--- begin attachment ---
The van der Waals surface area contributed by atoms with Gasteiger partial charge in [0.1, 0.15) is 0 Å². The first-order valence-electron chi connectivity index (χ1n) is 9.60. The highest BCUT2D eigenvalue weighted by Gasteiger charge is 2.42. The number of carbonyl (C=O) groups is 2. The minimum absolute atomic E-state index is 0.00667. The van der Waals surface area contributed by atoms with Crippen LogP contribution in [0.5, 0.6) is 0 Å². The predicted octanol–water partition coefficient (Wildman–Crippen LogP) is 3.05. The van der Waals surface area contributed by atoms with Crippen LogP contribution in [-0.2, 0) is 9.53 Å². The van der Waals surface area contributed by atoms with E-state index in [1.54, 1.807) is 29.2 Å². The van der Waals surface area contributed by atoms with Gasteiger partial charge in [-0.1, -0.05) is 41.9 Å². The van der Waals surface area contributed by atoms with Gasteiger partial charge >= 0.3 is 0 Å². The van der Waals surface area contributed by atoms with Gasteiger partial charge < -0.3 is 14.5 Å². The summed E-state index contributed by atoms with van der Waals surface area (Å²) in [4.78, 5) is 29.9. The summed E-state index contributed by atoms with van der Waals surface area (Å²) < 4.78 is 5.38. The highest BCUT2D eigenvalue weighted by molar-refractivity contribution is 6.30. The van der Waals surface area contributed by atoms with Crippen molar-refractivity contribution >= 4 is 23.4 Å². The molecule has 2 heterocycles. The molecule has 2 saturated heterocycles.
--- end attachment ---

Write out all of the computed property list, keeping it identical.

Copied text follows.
The van der Waals surface area contributed by atoms with Gasteiger partial charge in [0.1, 0.15) is 0 Å². The first-order valence-electron chi connectivity index (χ1n) is 9.60. The highest BCUT2D eigenvalue weighted by Gasteiger charge is 2.42. The number of carbonyl (C=O) groups is 2. The minimum absolute atomic E-state index is 0.00667. The van der Waals surface area contributed by atoms with Crippen LogP contribution in [0.5, 0.6) is 0 Å². The predicted octanol–water partition coefficient (Wildman–Crippen LogP) is 3.05. The van der Waals surface area contributed by atoms with Crippen LogP contribution in [-0.2, 0) is 9.53 Å². The van der Waals surface area contributed by atoms with E-state index in [1.54, 1.807) is 29.2 Å². The van der Waals surface area contributed by atoms with Gasteiger partial charge in [-0.1, -0.05) is 41.9 Å². The van der Waals surface area contributed by atoms with Gasteiger partial charge >= 0.3 is 0 Å². The van der Waals surface area contributed by atoms with Gasteiger partial charge < -0.3 is 14.5 Å². The summed E-state index contributed by atoms with van der Waals surface area (Å²) in [4.78, 5) is 29.9. The summed E-state index contributed by atoms with van der Waals surface area (Å²) < 4.78 is 5.38. The highest BCUT2D eigenvalue weighted by molar-refractivity contribution is 6.30. The van der Waals surface area contributed by atoms with Crippen molar-refractivity contribution >= 4 is 23.4 Å². The molecule has 2 heterocycles. The molecule has 2 saturated heterocycles.